It’s no secret that the Republican-controlled House of Representatives is seeking to change the way the Consumer Financial Protection Bureau (CFPB) operates, but many have speculated that their cries will end in vain due to the Democrat-controlled Senate and White House which fully support the bureau and its initiatives.
Republican leaders—many of whom opposed the CFPB’s formation in 2011 under the Dodd-Frank Act—have continuously expressed their concerns that the bureau could overstep its bounds in terms of regulatory oversight and actually cause more harm to the mortgage market than good. They have argued that the regulator itself not only needs its own oversight, but needs to be more transparent and accountable.
They fear that the CFPB’s new mortgage rules are overly aggressive and will restrict credit to the point where millions of Americans may no longer qualify for mortgages. They also fear that the CFPB is growing too fast and that its budget—which is controlled by the Federal Reserve and not Congress—is growing out of control.
In an effort to alleviate these concerns, the U.S. House passed a Republican-backed bill last month known as the Consumer Financial Freedom and Washington Accountability Act (H.R. 3193) by a vote of 232-182, in which all 222-Republicans and 10-Democrats voted for the bill. Sponsored by House Financial Services Committee member, Sean Duffy (R-WI), the new bill aims to bring greater accountability and transparency to the CFPB.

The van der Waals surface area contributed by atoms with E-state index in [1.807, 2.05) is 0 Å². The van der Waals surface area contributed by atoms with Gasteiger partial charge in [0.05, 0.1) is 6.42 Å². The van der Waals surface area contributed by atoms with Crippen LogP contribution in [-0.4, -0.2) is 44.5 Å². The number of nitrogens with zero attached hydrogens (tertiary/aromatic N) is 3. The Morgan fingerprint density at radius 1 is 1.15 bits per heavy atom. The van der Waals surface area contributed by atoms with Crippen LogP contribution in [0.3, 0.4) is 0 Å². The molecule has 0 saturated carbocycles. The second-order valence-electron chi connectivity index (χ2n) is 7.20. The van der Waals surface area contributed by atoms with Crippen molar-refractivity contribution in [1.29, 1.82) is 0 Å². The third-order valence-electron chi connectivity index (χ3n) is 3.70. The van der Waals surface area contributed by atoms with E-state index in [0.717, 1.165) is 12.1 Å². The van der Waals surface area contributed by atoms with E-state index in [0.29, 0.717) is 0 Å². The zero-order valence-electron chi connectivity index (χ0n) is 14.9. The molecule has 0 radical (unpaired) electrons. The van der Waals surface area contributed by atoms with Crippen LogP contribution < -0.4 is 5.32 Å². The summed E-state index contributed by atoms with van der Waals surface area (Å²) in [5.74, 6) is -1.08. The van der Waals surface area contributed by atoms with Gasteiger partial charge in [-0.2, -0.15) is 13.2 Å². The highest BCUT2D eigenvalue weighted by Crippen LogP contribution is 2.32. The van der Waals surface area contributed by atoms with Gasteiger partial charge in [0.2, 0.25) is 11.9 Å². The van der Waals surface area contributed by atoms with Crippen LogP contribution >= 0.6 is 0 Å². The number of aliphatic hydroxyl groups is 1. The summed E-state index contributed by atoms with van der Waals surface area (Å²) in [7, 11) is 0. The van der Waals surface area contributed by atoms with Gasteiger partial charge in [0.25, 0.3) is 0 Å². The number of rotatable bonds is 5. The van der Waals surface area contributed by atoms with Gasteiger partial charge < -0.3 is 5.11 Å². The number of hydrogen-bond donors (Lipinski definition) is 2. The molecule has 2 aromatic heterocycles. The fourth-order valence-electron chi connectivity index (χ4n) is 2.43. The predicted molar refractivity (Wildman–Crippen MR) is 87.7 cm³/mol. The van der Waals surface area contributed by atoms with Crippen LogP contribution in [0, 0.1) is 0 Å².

H.R. 3193 would substantially change the way the CFPB operates by replacing the bureau’s single director with a 5-member board, subjecting the federal agency to the regular appropriations process, and making it a stand-alone independent agency rather than a bureau within the Federal Reserve System.
In addition, the new bill would also set the salaries for CFPB employees based off the General Services scale, prohibit the bureau from using a consumer’s personal financial information without their knowledge and consent, and prevent it from undermining the safety and soundness of U.S. financial institutions through regulatory overreach.
The bill now moves to the Democrat-controlled Senate, where it will likely be defeated due to the majority’s support of the CFPB. Even if it does somehow pass within the Senate, President Obama has already threatened to veto the bill. However, the fact that H.R. 3193 received the support of 10-Democrats in the House suggests that the bill shouldn’t be written off entirely – especially if Republicans take control of the Senate as a result of the upcoming November elections.